The Marijuana Conspiracy
A never-released Canadian cannabis study dubbed Project Venus in 1972 is the subject of Craig Pryce’s film. Twenty women were recruited for the three-month research project; 10 of the subjects smoked joints twice a day. Funded by the Addiction Research Foundation, the results were expected to be negative and bolster the government’s continued prohibition of pot. However, it turned out the women were quite productive under the influence. Kept in “volunteered captivity” (they weren’t allowed to contact anyone or even venture outside), several go somewhat stir crazy, but the rest make the most of it. There’s plenty of weed smoking, nice moments of camaraderie and a few needed heart-to hearts. Mary (Julia Sarah Stone), who’s homeless, gets the most attention. Her best friend there, Jane (Britanny Bristow), plays the hippie chick, artist Marissa (Morgan Kohan) has a secret and Mourinda (Tymika Tafari) stresses about her father who’s in prison on a pot charge. Janice (Geddy Lee’s daughter Kyla Young) performs a version of “One Toke Over the Line” on guitar. An engaging subplot involves closet lesbian Nurse Alice (Marie Ward) and the project’s house shrink (Paulino Nunes), who recommends conversion therapy. But mostly it’s about the young women who gave chunks of their lives to research and are still waiting for answers nearly 50 years later.
There’s no greater love in The Matrix digital universe than between Neo (Keanu Reeves) and Trinity (Carrie-Ann Moss), who are "resurrected" in the fourth installment of the series, and the first since 2003's Reloaded and Revolutions, directed by Lana Wachowski. Under the supervision of The Analyst (Neil Patrick Harris), Neo is recovering from a psychological break. But mostly the legendary video-game designer wants to find Trinity, his partner in the previous three films. The new Morpheus (Yahya Abdul Mateen II replaces Laurence Fishburne) offers Neo the same selection of pills as in the past: red and blue. He’s been on a steady diet of the blue, which maintains status quo; only the red pill can reconnect him with Trinity. (The scene is backed by "White Rabbit.") So, this is a love story with a lot of shapeshifting, wall climbing, shootouts and dazzling CGI landscapes. Enjoy the ride.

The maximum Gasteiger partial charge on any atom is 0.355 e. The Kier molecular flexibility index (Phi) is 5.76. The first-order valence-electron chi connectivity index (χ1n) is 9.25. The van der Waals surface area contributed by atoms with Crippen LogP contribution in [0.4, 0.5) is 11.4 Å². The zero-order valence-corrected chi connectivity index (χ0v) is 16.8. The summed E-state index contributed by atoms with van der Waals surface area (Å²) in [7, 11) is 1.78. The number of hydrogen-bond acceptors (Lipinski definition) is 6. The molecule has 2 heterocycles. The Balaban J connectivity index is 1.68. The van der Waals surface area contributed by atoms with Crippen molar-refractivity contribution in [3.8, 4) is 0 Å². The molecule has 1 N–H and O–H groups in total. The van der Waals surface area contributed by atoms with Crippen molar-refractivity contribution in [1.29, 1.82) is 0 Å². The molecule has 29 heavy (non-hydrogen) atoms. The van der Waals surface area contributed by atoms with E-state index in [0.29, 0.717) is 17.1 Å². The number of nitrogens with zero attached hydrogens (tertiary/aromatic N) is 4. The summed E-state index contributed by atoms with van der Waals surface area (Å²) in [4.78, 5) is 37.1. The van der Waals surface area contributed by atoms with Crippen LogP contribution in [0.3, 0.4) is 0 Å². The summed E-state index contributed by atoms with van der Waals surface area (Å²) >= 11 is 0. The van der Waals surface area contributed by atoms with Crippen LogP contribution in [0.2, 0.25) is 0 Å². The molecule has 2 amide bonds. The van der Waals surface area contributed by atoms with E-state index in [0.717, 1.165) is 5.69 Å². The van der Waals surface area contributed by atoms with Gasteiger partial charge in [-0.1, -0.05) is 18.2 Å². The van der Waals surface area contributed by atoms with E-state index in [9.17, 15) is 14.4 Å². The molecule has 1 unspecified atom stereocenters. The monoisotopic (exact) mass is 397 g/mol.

In theaters, HBO Max
DRUGGY DRAMA/POP MUSIC
The Space Between
Aging actors playing aging rock stars is a pretty standard Hollywood option. Meryl Streep (Ricki and the Flash) and Al Pacino (Danny Collins) have done it, and now Kelsey Grammer gives it his all in Rachel Winter’s shaggy stoner movie. The fictional Mickey Adams topped the charts in the early ’70s, but then became a Malibu recluse. Record exec Donny Rumson (a wonderfully unctuous William Fichtner) wants to release Mickey from his contract and sends young staffer Charlie Adams (Jackson White) to get his signature. Things get trippy from the start when Mickey doses Charlie, who gets increasingly drawn into the crazy world of Mickey Adams. He’s also attracted to Mickey’s daughter Julia (Julia Goldani Telles). Another attraction is rock singer Cory, played convincingly by Paris Jackson. But it’s really all about Mickey. The predictable ending detracts from this offbeat film.
Edgar Winter’s exhaustive tribute to the ’70s rock group Sparks is about an hour too long. All 24 of their albums are covered, from 1971’s Half Nelson, their original name, to last year’s A Steady Drip, Drip, Drip. Sparks are the Brothers Mael, singer Russell and mysterious keyboard player with a Hitler mustache, Ron. Now both in their seventies, they appear to not to have any other family members; it’s all about the music, which is rock operatic like Queen, but also moves around stylistically, especially in the late’70s when they hooked up with German producer Giorgio Moroder. Despite testimonials from Beck, Flea, Jason Schwartzman, Jack Antonoff and others, Sparks’ story is not very interesting; in fact, it’s pretty dull (no drugs; Russell having a brief fling with the Go Go’s Jane Wiedlin is about as exciting as it gets). Winters’ animations and editing are clever, though he could have started by chopping down this two-hour and twenty-minute epic doc to a more manageable size.